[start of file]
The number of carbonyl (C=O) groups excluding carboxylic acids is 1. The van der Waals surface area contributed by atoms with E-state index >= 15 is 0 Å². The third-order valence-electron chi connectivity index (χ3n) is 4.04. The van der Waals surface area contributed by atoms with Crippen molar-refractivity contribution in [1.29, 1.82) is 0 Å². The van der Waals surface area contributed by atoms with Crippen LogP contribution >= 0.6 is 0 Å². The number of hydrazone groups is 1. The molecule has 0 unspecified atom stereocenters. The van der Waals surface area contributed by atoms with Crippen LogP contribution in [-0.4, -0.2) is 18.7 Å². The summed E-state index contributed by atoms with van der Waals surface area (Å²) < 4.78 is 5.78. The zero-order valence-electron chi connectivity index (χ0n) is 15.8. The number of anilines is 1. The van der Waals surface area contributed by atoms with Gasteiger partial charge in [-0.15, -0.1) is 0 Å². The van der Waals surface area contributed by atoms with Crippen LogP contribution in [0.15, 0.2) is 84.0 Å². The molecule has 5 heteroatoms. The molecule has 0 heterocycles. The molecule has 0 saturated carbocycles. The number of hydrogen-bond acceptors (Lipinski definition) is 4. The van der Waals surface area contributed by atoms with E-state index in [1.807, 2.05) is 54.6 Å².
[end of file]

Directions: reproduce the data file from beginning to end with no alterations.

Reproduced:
The number of carbonyl (C=O) groups excluding carboxylic acids is 1. The van der Waals surface area contributed by atoms with E-state index >= 15 is 0 Å². The third-order valence-electron chi connectivity index (χ3n) is 4.04. The van der Waals surface area contributed by atoms with Crippen molar-refractivity contribution in [1.29, 1.82) is 0 Å². The van der Waals surface area contributed by atoms with Crippen LogP contribution >= 0.6 is 0 Å². The number of hydrazone groups is 1. The molecule has 0 unspecified atom stereocenters. The van der Waals surface area contributed by atoms with Crippen LogP contribution in [-0.4, -0.2) is 18.7 Å². The summed E-state index contributed by atoms with van der Waals surface area (Å²) < 4.78 is 5.78. The zero-order valence-electron chi connectivity index (χ0n) is 15.8. The number of anilines is 1. The van der Waals surface area contributed by atoms with Gasteiger partial charge in [-0.15, -0.1) is 0 Å². The van der Waals surface area contributed by atoms with Crippen LogP contribution in [0.15, 0.2) is 84.0 Å². The molecule has 5 heteroatoms. The molecule has 0 heterocycles. The molecule has 0 saturated carbocycles. The number of hydrogen-bond acceptors (Lipinski definition) is 4. The van der Waals surface area contributed by atoms with E-state index in [1.807, 2.05) is 54.6 Å².